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SUBWAY - Random Thoughts Topic

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6 minutes ago, Lance said:

It's probably for the best that didn't happen. Port Authority would love for someone else (the MTA) to foot half the bill for PATH expenses seeing as that "railroad" costs much more per rider to operate than the subway. Not surprising since they never wanted to be the railroad business in the first place and only are because of the World Trade Center. I could quite easily see that happening should the MTA ever build a track connection to the PATH network. 

I mean, is that such a bad thing? MTA maybe has to overpay a little, but we get a good interstate subway. Seems like a win to me. 

I'd imagine that costs would have changed if the various operating waivers that would have been necessary for such an operation had been put in place, FWIW

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It kind of does matter when neither agency can manage their finances worth a damn. PATH, and the PA in general, hemorrhages money with their expenses and that FRA stipulation that the PA cannot get out of does not help matters in the slightest. For what it's worth, it'd be a really beneficial expansion with very little work involved, and that's not something I'm against. I just don't see the two agencies working together on this, nor do I see them playing fair with the costs of operation if such a combined route were to ever come to fruition.

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Was there a reason why the subway was never built into the outer suburbs?

DC's WMATA enters an entirely different state, so is the reason why we didnt do is because of money or something else?

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Posted (edited)
26 minutes ago, Lawrence St said:

Was there a reason why the subway was never built into the outer suburbs?

DC's WMATA enters an entirely different state, so is the reason why we didnt do is because of money or something else?

DC Metro is a hybrid of an commuter railroad and a subway, the NY Subway is just... a subway.

 

Can't really compare the two in terms areas covered.

 

 

 

 

 

Edited by trainfan22
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3 hours ago, Lance said:

It kind of does matter when neither agency can manage their finances worth a damn. PATH, and the PA in general, hemorrhages money with their expenses and that FRA stipulation that the PA cannot get out of does not help matters in the slightest. For what it's worth, it'd be a really beneficial expansion with very little work involved, and that's not something I'm against. I just don't see the two agencies working together on this, nor do I see them playing fair with the costs of operation if such a combined route were to ever come to fruition.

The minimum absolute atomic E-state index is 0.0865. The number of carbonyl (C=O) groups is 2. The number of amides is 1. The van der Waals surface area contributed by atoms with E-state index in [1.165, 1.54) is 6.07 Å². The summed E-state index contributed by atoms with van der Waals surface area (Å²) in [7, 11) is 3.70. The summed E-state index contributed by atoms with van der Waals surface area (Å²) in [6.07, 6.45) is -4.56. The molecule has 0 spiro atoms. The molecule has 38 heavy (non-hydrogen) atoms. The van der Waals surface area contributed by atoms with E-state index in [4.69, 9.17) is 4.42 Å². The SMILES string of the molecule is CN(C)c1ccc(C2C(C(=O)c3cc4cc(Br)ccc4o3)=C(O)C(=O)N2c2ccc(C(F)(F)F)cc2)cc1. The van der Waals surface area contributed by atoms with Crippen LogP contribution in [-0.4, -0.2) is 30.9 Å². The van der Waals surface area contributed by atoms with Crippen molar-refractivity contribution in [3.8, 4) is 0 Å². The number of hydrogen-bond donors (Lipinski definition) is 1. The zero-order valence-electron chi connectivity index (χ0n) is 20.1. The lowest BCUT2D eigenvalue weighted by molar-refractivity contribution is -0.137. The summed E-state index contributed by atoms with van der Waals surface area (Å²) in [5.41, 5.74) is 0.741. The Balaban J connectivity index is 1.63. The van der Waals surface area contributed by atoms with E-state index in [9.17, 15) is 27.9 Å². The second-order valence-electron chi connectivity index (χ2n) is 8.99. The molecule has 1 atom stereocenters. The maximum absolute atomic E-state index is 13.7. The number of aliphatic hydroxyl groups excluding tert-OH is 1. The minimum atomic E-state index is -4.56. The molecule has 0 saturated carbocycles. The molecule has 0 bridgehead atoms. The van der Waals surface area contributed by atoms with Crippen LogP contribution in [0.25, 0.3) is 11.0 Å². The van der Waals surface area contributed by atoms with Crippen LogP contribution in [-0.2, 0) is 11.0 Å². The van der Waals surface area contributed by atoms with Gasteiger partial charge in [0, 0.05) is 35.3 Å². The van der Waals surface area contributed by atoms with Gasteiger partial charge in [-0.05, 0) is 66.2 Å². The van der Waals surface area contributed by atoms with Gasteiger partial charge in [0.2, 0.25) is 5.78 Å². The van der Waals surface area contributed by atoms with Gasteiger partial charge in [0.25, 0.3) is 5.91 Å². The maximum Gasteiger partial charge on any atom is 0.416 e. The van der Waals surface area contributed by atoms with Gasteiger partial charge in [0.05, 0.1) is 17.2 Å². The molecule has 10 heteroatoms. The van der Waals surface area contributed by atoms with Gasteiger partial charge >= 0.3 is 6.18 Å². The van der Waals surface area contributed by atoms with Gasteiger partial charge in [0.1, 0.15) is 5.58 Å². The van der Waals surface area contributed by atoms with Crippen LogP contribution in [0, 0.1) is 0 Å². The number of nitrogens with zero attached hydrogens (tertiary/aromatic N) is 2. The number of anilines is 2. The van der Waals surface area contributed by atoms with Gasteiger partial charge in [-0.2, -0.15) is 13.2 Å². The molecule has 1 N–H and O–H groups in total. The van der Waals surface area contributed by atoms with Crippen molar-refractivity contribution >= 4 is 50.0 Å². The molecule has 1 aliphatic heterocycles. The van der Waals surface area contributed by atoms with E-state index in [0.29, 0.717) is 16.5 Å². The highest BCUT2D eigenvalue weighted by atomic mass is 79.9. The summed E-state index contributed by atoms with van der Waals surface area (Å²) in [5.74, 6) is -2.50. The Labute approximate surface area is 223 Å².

FRA stipulations would probably have been removed for this; can't imagine NYCT retrofitting part of their fleet with all the trinkets that come with (partial) compliance.

The two certainly aren't paragons of fiscal responsibility, but again I think that we need to contextualize those failings in the potential benefit: is it really the end of the world if MTA is paying 20% more than they should for the combined service if NJ riders can get a one-seat ride from Newark to Grand Central? 

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I’ve noticed that the underpass at Dyckman Street (A) has been barricaded at both ends. If they end up sealing it, I won’t really miss it because of how absolutely FILTHY it is. It’s covered in roughly 30 years of piss, and its barely used. Also, the unused underpass 23rd Street has also been barricaded too. 

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4 hours ago, Lawrence St said:

Was there a reason why the subway was never built into the outer suburbs?

DC's WMATA enters an entirely different state, so is the reason why we didnt do is because of money or something else?

The problem is one of two things: who pays, and the stopping distance between stations.

  • New York and the counties pay for the subway with a unified set of taxes and fees. DC Metro's funding is split between each of three jurisdictions by formula and each jurisdiction comes up with the money independently. However, this also means that each jurisdiction has a veto on adding additional service since they all have to split the costs, which just happened.
  • New York's subway stops are approximately a half mile apart, because the subway is designed for pedestrians to walk to stations. DC Metro has much farther stop spacing, which means that in an hour it can reach a farther distance, but most people next to the line can't just walk up to a station. To put this in perspective, Shady Grove to Farragut North is roughly the same distance as Glen Cove to Times Square via 25A. The DC Metro makes that distance in 36 minutes, which is a little more than the time it takes for the (7) to get from Flushing to Main St, only a third of the distance.

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16 hours ago, subwayfan1998 said: